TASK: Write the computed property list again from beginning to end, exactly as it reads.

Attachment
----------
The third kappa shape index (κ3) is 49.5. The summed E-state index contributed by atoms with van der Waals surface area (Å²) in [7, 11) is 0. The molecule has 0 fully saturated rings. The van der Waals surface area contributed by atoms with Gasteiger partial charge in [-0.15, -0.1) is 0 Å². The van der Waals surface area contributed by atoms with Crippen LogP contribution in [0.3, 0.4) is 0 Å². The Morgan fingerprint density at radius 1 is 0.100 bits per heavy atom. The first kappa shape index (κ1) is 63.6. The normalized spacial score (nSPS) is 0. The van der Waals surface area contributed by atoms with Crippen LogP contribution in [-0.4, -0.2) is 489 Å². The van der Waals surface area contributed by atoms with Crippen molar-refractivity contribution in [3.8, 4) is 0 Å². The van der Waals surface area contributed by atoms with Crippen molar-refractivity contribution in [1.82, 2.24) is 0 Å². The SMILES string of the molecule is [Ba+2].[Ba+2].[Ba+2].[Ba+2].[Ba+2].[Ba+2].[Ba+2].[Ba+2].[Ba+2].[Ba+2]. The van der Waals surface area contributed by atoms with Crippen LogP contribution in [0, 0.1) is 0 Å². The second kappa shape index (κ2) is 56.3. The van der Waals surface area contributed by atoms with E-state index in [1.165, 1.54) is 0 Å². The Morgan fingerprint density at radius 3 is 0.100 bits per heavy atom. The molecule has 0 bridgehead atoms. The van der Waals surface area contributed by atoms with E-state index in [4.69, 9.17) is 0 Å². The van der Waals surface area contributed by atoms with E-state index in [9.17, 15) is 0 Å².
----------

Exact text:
The third kappa shape index (κ3) is 49.5. The summed E-state index contributed by atoms with van der Waals surface area (Å²) in [7, 11) is 0. The molecule has 0 fully saturated rings. The van der Waals surface area contributed by atoms with Gasteiger partial charge in [-0.15, -0.1) is 0 Å². The van der Waals surface area contributed by atoms with Crippen LogP contribution in [0.3, 0.4) is 0 Å². The Morgan fingerprint density at radius 1 is 0.100 bits per heavy atom. The first kappa shape index (κ1) is 63.6. The normalized spacial score (nSPS) is 0. The van der Waals surface area contributed by atoms with Crippen LogP contribution in [-0.4, -0.2) is 489 Å². The van der Waals surface area contributed by atoms with Crippen molar-refractivity contribution in [3.8, 4) is 0 Å². The van der Waals surface area contributed by atoms with Crippen molar-refractivity contribution in [1.82, 2.24) is 0 Å². The SMILES string of the molecule is [Ba+2].[Ba+2].[Ba+2].[Ba+2].[Ba+2].[Ba+2].[Ba+2].[Ba+2].[Ba+2].[Ba+2]. The van der Waals surface area contributed by atoms with Crippen LogP contribution in [0, 0.1) is 0 Å². The second kappa shape index (κ2) is 56.3. The van der Waals surface area contributed by atoms with E-state index in [1.165, 1.54) is 0 Å². The Morgan fingerprint density at radius 3 is 0.100 bits per heavy atom. The molecule has 0 bridgehead atoms. The van der Waals surface area contributed by atoms with E-state index in [4.69, 9.17) is 0 Å². The van der Waals surface area contributed by atoms with E-state index in [9.17, 15) is 0 Å².